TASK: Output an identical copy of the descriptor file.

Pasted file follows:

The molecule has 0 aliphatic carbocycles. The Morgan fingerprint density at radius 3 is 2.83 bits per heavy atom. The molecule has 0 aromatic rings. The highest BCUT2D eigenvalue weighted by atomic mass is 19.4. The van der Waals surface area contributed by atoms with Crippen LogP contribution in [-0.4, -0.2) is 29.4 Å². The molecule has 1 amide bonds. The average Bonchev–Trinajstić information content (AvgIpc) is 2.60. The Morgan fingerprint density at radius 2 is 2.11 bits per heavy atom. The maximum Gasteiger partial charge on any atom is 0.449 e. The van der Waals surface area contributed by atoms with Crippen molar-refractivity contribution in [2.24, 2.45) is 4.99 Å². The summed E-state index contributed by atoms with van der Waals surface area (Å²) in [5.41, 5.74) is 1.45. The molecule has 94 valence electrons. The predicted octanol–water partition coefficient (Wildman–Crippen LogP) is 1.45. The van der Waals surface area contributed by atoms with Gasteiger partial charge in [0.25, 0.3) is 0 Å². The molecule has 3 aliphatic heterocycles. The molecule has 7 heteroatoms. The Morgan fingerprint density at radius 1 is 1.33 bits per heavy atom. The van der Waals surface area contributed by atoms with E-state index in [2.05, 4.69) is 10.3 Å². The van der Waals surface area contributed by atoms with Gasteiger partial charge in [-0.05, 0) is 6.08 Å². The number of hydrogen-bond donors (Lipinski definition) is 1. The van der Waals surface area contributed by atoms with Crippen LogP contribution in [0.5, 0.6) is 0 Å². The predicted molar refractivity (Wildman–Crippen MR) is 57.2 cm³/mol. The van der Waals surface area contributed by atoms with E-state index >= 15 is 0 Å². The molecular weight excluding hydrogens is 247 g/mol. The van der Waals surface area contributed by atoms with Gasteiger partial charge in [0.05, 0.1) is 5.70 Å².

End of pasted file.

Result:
The molecule has 0 aliphatic carbocycles. The Morgan fingerprint density at radius 3 is 2.83 bits per heavy atom. The molecule has 0 aromatic rings. The highest BCUT2D eigenvalue weighted by atomic mass is 19.4. The van der Waals surface area contributed by atoms with Crippen LogP contribution in [-0.4, -0.2) is 29.4 Å². The molecule has 1 amide bonds. The average Bonchev–Trinajstić information content (AvgIpc) is 2.60. The Morgan fingerprint density at radius 2 is 2.11 bits per heavy atom. The maximum Gasteiger partial charge on any atom is 0.449 e. The van der Waals surface area contributed by atoms with Crippen molar-refractivity contribution in [2.24, 2.45) is 4.99 Å². The summed E-state index contributed by atoms with van der Waals surface area (Å²) in [5.41, 5.74) is 1.45. The molecule has 94 valence electrons. The predicted octanol–water partition coefficient (Wildman–Crippen LogP) is 1.45. The van der Waals surface area contributed by atoms with Gasteiger partial charge in [0.25, 0.3) is 0 Å². The molecule has 3 aliphatic heterocycles. The molecule has 7 heteroatoms. The Morgan fingerprint density at radius 1 is 1.33 bits per heavy atom. The van der Waals surface area contributed by atoms with E-state index in [2.05, 4.69) is 10.3 Å². The van der Waals surface area contributed by atoms with Gasteiger partial charge in [-0.05, 0) is 6.08 Å². The number of hydrogen-bond donors (Lipinski definition) is 1. The van der Waals surface area contributed by atoms with Crippen LogP contribution in [0.5, 0.6) is 0 Å². The predicted molar refractivity (Wildman–Crippen MR) is 57.2 cm³/mol. The van der Waals surface area contributed by atoms with E-state index >= 15 is 0 Å². The molecular weight excluding hydrogens is 247 g/mol. The van der Waals surface area contributed by atoms with Gasteiger partial charge in [0.05, 0.1) is 5.70 Å².